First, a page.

US protectionism hits China hardest, and Chinese are more averse to trade because of it, study finds
- If Beijing makes trade concessions in the face of strong domestic opposition, it ‘would risk a potentially destabilising domestic backlash’, according to PIIE study
- The findings are said to have ‘worrying implications’ in respect to the world’s open-trading system
Among all countries, China has been most affected by the United States’ shift toward protectionism in recent years, and this in turn has resulted in Chinese citizens being less supportive of open trade, according to a new study by the Peterson Institute of International Economics (PIIE).
With an emphasis on “the world’s most important trading relationship”, the case study is forthcoming in the Review of International Organizations, a peer-reviewed academic journal that publishes scientific contributions in the field of political economy.
PIIE said it formulated the study by using results from three of its independent surveys conducted in China at key periods during the ongoing US-China trade war that began in 2018 under the previous US administration of Donald Trump and has continued under President Joe Biden.
The findings show that US protectionism has resulted in “direct reciprocity” and “generalised reciprocity” mentalities among the Chinese survey respondents.
The former refers to “declining support for cooperation with countries that do not themselves cooperate”. And when that happens, PIIE said, the public may be more inclined to retaliate by raising tariffs on imports from only the protectionist country.
The latter form of reciprocity, however, is much broader and results in not just an aversion toward trade with one country, but toward all countries.
“Protectionist actions are likely to also reduce the target country public’s support for free trade writ large,” says the study, conducted by Yeling Tan, a non-resident fellow at PIIE, and David Steinberg, a political scientist with the School of Advanced International Studies at Johns Hopkins University.
These findings “have worrying implications for those concerned about the future of the open-trading system”, the authors note.
The US-China trade war began because Washington said Beijing was engaging in “unfair trading practices” and restricting market access for American companies. Every subsequent move by the US has prompted retaliation from China.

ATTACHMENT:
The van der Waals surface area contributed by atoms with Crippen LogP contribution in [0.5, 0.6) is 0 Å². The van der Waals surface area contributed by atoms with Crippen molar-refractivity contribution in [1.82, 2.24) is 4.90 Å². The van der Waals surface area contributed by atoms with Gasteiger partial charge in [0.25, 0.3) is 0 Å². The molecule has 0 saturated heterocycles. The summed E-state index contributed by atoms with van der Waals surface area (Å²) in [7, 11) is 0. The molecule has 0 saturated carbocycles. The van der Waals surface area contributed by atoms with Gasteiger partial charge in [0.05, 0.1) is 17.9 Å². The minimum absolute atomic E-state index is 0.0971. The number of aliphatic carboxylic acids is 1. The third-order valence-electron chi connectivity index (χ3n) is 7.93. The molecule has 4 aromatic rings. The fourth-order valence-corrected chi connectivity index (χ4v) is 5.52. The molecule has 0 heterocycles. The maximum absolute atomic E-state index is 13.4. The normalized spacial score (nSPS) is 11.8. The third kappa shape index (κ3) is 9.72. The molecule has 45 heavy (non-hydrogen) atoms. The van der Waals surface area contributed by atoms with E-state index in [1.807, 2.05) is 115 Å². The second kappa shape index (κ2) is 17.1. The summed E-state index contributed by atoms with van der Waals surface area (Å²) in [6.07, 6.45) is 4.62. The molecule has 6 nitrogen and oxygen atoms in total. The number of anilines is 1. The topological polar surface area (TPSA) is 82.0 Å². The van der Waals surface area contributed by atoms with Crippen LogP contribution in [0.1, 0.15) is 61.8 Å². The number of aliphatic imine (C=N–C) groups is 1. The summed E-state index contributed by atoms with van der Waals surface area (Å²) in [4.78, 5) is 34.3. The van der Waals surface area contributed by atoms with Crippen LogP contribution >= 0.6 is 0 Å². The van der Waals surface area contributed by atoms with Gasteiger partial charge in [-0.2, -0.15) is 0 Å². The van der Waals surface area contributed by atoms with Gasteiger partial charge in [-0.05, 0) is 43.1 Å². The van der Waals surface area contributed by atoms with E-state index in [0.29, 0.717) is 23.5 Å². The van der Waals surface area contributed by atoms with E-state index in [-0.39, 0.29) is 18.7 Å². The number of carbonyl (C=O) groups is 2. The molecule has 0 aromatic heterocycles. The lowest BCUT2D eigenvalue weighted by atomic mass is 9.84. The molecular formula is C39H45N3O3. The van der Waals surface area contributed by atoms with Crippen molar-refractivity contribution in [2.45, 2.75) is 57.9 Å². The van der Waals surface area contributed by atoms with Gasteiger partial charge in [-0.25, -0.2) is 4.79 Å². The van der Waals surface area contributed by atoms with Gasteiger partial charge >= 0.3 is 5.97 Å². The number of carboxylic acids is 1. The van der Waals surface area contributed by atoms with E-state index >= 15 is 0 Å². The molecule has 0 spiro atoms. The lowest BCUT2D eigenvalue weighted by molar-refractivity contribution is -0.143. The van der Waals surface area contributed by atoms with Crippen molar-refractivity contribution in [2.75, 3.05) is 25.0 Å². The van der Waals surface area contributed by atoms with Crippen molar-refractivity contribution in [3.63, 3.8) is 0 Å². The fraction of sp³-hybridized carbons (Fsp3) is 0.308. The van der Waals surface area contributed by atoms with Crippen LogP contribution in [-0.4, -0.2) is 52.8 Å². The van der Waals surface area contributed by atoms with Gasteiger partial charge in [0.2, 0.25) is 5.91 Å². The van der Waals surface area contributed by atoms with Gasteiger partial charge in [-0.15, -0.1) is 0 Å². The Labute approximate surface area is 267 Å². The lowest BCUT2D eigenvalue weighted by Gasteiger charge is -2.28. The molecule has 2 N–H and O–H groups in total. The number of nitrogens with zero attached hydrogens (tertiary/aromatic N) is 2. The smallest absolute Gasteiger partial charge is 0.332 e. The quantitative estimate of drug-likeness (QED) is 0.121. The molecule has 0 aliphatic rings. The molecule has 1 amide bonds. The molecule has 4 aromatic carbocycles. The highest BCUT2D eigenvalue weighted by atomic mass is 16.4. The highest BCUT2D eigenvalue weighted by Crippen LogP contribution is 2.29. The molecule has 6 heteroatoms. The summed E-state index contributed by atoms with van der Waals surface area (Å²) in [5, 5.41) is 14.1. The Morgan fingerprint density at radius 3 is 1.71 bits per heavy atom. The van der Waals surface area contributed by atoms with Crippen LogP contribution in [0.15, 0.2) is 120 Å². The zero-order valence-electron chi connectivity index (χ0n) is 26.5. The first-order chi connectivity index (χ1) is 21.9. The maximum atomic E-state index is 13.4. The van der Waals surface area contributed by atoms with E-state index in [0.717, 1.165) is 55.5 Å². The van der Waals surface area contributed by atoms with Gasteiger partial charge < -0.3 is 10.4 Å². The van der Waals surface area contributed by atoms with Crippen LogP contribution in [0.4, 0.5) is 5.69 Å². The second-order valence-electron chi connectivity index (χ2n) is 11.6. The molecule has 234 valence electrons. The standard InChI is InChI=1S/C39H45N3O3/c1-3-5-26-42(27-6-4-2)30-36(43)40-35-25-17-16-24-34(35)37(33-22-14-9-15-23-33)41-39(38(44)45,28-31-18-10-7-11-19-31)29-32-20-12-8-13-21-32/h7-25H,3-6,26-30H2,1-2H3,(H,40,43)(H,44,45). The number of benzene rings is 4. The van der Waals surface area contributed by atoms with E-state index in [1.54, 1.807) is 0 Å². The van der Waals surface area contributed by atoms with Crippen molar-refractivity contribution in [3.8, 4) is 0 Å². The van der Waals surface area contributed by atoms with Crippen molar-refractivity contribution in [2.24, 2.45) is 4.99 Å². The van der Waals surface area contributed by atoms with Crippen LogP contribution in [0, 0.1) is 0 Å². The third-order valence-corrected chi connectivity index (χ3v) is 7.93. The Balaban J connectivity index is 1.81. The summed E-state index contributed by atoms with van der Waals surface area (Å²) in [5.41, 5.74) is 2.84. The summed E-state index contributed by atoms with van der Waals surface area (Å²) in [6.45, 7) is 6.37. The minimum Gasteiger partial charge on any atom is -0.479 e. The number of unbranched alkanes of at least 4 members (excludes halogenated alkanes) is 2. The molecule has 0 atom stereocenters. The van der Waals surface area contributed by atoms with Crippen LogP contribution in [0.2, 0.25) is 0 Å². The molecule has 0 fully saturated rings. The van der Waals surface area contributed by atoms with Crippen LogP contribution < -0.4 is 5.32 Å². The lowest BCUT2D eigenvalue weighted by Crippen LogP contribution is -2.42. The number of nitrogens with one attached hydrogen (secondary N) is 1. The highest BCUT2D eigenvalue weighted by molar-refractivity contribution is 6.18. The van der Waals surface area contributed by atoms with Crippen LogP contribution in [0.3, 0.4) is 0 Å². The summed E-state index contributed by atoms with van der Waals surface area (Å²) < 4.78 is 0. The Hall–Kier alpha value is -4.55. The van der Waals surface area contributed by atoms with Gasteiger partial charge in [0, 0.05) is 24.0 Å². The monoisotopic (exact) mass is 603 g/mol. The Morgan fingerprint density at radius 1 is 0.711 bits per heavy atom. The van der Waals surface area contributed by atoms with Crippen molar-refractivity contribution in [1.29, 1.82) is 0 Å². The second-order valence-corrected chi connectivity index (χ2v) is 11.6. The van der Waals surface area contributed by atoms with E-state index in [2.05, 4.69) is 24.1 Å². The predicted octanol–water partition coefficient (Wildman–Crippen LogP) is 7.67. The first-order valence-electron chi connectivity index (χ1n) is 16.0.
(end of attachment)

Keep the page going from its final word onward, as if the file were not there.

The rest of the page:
“The survival of the open-trading system will depend in no small part on retaining mass public support for free-trade policies,” PIIE said, adding that the US bipartisan shift towards protectionism has reduced this enthusiasm for open trade in not only China, but other countries as well.
In all three of PIIE’s surveys, when respondents were told about the tariffs imposed by the US, they indicated that they wanted China to adopt a more protectionist trade policy as well. And those responses were compared with those of control groups that weren’t first primed about the trade war.
However, one of the noteworthy findings from the two-year period spanning April 2019 to May 2021 was that Chinese support for free trade also declined among control groups, as the trade war escalated.
When the US increased tariffs from 10 per cent to 25 per cent on US$200 billion worth of Chinese imports in April 2019, a survey afterward showed that baseline support for open trade policies declined sharply – from 6.5 points on a 10-point scale to 4.3 points, with a score below 5.0 indicating that free-trade policies were “unfavourable”.
The third survey, conducted after Biden took office, saw little decline in protectionist sentiment.
Around 3,000 respondents were recruited for each survey using a Chinese crowdsourcing survey research company.
The authors posited several reasons why support for free trade may decline. If individuals see that the norms of free trade are being ignored by powerful global actors, they are likely to conclude that their country should not abide by international conventions either. Foreign protectionism may also lead citizens to believe that economic interdependence leaves them vulnerable to the unilateral actions of foreign governments.
The generalised reciprocity logic can be seen in how the Chinese government has reconsidered its trade and other economic policies in recent years – a turn that is reflected in the declining public enthusiasm for open trade.
“If the regime were to make trade concessions to the United States in the face of strong domestic opposition, this would risk a potentially destabilising domestic backlash,” noted the study.